The Victorian state government has announced an agreement with the biopharmaceutical company Pfizer to increase “global collaboration opportunities with Victorian researchers and industry” on Mar. 18.
Victoria’s minister for innovation and medical research, Jaala Pulford said that “this agreement with one of the world’s leading biopharmaceutical companies is a strong endorsement of the strength of Victoria’s research and development community and recognises our status as one of the world leaders in this field.”
According to the Victorian government, experts from Pfizer’s Centers for Therapeutic Innovation (CTI) and RNA Accelerator will be working with mRNA Victoria—a government-funded mRNA organisation—to advance critical skills and connections with Victorian researchers and industry.
“This initiative between mRNA Victoria and Pfizer will also deliver significant job opportunities for our state as leading biotech research and commercialisation is ramped up,” Pulford said on March 18.
Established in 2010, Pfizer’s CTI is a joint drug discovery model focused on collaborating globally with academic institutions to translate scientific research into treatment products.
No information has currently been revealed on Pfizer’s RNA Accelerator, but the Victorian Government said that the Accelerator builds on the success of the CTI model for “external innovation and expand the company’s leadership in RNA therapeutics.”
The two programs will be collaborating with mRNA Victoria, Victoria’s mRNA government agency committed to establishing a “world-class mRNA and RNA industry in Victoria” by identifying opportunities, gaps and engaging with researchers as well as investment and partnership opportunities with companies.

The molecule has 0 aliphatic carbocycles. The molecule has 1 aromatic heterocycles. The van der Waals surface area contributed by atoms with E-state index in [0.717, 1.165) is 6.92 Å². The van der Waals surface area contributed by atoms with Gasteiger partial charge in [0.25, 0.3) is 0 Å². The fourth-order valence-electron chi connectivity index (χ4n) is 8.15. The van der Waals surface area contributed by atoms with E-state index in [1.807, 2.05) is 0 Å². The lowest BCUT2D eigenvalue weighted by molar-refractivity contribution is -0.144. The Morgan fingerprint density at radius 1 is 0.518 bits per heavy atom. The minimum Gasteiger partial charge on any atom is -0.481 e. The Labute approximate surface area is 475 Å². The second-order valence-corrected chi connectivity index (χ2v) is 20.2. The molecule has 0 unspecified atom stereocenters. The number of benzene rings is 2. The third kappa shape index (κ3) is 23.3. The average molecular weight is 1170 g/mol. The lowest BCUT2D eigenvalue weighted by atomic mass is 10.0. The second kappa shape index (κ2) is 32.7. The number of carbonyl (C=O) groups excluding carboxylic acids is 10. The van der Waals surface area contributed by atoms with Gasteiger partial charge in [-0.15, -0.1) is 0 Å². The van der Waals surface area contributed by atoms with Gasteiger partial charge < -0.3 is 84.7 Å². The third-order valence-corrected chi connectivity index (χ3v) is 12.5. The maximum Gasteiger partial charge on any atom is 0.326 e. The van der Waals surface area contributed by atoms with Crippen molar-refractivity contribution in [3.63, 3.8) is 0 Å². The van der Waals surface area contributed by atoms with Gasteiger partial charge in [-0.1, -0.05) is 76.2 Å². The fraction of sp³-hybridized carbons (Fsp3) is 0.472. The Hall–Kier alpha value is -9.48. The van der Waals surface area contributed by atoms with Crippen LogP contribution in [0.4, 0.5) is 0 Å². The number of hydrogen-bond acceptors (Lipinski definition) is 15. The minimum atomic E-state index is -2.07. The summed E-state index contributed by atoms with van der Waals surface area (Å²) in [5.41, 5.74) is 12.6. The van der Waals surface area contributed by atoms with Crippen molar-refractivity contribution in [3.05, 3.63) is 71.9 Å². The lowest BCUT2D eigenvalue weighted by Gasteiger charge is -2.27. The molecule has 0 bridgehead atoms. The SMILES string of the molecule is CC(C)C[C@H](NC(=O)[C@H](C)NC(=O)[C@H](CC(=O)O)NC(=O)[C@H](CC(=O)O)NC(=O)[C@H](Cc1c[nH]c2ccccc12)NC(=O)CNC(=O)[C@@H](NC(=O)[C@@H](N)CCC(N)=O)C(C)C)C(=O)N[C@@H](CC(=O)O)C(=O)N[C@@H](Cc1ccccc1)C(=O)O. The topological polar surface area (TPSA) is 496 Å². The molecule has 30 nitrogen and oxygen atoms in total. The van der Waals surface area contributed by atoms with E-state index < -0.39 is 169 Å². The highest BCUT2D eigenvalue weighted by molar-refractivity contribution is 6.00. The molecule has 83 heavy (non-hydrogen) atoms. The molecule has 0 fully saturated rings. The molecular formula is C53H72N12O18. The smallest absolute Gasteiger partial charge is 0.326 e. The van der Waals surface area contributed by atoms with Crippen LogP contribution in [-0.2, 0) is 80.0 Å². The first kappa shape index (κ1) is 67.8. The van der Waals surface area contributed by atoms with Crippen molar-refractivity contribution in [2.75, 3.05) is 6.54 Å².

The organisation is currently funding “Australia’s first local mRNA COVID-19 vaccine candidate,” an mRNA COVID-19 vaccine produced in Victoria in just five months.
The vaccine is currently going through its Phase 1 clinical trials with preliminary results expected to be made available in the first half of 2022.
The trials were due to start in late 2021 or January 2022 and serve as a collaboration between the Monash Institute of Pharmaceutical Sciences and the Doherty Institute, both from Victoria’s leading universities.
The Andrews Government said that the first initiative between the state and Pfizer will be a conference “to present high-impact Australian mRNA and RNA research, paving the way for greater collaborations with Pfizer’s CTI and RNA Accelerator.”
Prior to the announcement on the collaboration, the Victorian Health Minister Martin Foley previously spoke out against Pfizer’s chief executive for claiming that a fourth dose is “necessary for most people” saying that Pfizer was “discussing from the perspective of Pfizer.”
The new announcement was made during the self-quarantine period for Foley.
As of Mar. 18, there are 9,036 new cases in Victoria with 63.4 percent of Victorians who have received their third dose.